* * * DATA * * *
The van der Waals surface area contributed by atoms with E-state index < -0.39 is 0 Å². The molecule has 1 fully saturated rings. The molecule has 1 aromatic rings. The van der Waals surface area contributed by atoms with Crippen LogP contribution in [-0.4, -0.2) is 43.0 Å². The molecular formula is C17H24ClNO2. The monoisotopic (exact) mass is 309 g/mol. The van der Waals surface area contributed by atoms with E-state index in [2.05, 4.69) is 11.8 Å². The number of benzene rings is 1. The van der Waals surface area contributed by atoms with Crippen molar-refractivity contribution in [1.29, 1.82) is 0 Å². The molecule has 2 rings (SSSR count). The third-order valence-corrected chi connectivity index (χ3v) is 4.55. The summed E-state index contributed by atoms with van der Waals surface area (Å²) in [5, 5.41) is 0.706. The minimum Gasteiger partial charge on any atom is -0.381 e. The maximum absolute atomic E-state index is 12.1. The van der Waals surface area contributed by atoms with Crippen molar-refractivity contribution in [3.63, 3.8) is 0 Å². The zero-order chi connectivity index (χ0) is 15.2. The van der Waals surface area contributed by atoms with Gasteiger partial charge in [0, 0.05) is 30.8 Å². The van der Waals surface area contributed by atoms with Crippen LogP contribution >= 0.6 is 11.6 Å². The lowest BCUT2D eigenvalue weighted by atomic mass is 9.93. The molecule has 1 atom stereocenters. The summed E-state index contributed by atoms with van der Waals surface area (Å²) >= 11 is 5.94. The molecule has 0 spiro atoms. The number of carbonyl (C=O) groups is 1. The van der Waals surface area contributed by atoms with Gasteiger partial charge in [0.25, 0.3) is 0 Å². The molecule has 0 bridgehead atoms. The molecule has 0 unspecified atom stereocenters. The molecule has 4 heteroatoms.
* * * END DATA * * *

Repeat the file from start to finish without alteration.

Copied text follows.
The van der Waals surface area contributed by atoms with E-state index < -0.39 is 0 Å². The molecule has 1 fully saturated rings. The molecule has 1 aromatic rings. The van der Waals surface area contributed by atoms with Crippen LogP contribution in [-0.4, -0.2) is 43.0 Å². The molecular formula is C17H24ClNO2. The monoisotopic (exact) mass is 309 g/mol. The van der Waals surface area contributed by atoms with E-state index in [2.05, 4.69) is 11.8 Å². The number of benzene rings is 1. The van der Waals surface area contributed by atoms with Crippen molar-refractivity contribution in [1.29, 1.82) is 0 Å². The molecule has 2 rings (SSSR count). The third-order valence-corrected chi connectivity index (χ3v) is 4.55. The summed E-state index contributed by atoms with van der Waals surface area (Å²) in [5, 5.41) is 0.706. The minimum Gasteiger partial charge on any atom is -0.381 e. The maximum absolute atomic E-state index is 12.1. The van der Waals surface area contributed by atoms with Crippen molar-refractivity contribution in [3.63, 3.8) is 0 Å². The zero-order chi connectivity index (χ0) is 15.2. The van der Waals surface area contributed by atoms with Gasteiger partial charge in [0, 0.05) is 30.8 Å². The van der Waals surface area contributed by atoms with Crippen LogP contribution >= 0.6 is 11.6 Å². The lowest BCUT2D eigenvalue weighted by atomic mass is 9.93. The molecule has 1 atom stereocenters. The summed E-state index contributed by atoms with van der Waals surface area (Å²) >= 11 is 5.94. The molecule has 0 spiro atoms. The number of carbonyl (C=O) groups is 1. The van der Waals surface area contributed by atoms with Gasteiger partial charge in [0.25, 0.3) is 0 Å². The molecule has 0 bridgehead atoms. The molecule has 0 unspecified atom stereocenters. The molecule has 4 heteroatoms.